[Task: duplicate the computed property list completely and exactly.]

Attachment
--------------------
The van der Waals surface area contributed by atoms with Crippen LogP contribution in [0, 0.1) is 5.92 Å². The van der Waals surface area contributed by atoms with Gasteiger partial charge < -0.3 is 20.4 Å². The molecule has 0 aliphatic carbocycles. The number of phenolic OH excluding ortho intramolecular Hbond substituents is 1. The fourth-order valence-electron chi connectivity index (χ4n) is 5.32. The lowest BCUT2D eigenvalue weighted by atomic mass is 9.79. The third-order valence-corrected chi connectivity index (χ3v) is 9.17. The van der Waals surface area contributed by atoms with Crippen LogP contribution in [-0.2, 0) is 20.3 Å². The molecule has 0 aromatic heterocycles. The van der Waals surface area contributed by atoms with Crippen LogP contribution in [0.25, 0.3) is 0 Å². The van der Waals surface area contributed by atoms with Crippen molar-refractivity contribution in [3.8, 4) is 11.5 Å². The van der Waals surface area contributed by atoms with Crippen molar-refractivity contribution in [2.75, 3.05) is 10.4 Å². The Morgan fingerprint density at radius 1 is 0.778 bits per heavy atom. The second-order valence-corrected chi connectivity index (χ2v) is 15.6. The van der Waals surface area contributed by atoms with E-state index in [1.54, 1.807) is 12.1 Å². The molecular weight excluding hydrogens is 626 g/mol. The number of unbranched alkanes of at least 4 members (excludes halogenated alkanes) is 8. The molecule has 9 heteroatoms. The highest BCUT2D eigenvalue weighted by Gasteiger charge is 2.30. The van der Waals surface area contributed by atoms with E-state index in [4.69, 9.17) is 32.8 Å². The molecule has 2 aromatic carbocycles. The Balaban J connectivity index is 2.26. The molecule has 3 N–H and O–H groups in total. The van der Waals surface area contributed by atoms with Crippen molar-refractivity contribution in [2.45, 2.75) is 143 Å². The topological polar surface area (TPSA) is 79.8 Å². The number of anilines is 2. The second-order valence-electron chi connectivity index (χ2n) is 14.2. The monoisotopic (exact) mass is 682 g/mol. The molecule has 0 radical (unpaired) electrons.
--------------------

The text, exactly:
The van der Waals surface area contributed by atoms with Crippen LogP contribution in [0, 0.1) is 5.92 Å². The van der Waals surface area contributed by atoms with Gasteiger partial charge < -0.3 is 20.4 Å². The molecule has 0 aliphatic carbocycles. The number of phenolic OH excluding ortho intramolecular Hbond substituents is 1. The fourth-order valence-electron chi connectivity index (χ4n) is 5.32. The lowest BCUT2D eigenvalue weighted by atomic mass is 9.79. The third-order valence-corrected chi connectivity index (χ3v) is 9.17. The van der Waals surface area contributed by atoms with Crippen LogP contribution in [-0.2, 0) is 20.3 Å². The molecule has 0 aromatic heterocycles. The van der Waals surface area contributed by atoms with Crippen LogP contribution in [0.25, 0.3) is 0 Å². The van der Waals surface area contributed by atoms with Crippen molar-refractivity contribution in [3.8, 4) is 11.5 Å². The van der Waals surface area contributed by atoms with Crippen molar-refractivity contribution in [2.75, 3.05) is 10.4 Å². The Morgan fingerprint density at radius 1 is 0.778 bits per heavy atom. The second-order valence-corrected chi connectivity index (χ2v) is 15.6. The van der Waals surface area contributed by atoms with E-state index in [1.54, 1.807) is 12.1 Å². The molecular weight excluding hydrogens is 626 g/mol. The number of unbranched alkanes of at least 4 members (excludes halogenated alkanes) is 8. The molecule has 9 heteroatoms. The highest BCUT2D eigenvalue weighted by Gasteiger charge is 2.30. The van der Waals surface area contributed by atoms with E-state index in [4.69, 9.17) is 32.8 Å². The molecule has 2 aromatic carbocycles. The Balaban J connectivity index is 2.26. The molecule has 3 N–H and O–H groups in total. The van der Waals surface area contributed by atoms with Crippen molar-refractivity contribution in [2.45, 2.75) is 143 Å². The topological polar surface area (TPSA) is 79.8 Å². The number of anilines is 2. The second-order valence-electron chi connectivity index (χ2n) is 14.2. The monoisotopic (exact) mass is 682 g/mol. The molecule has 0 radical (unpaired) electrons.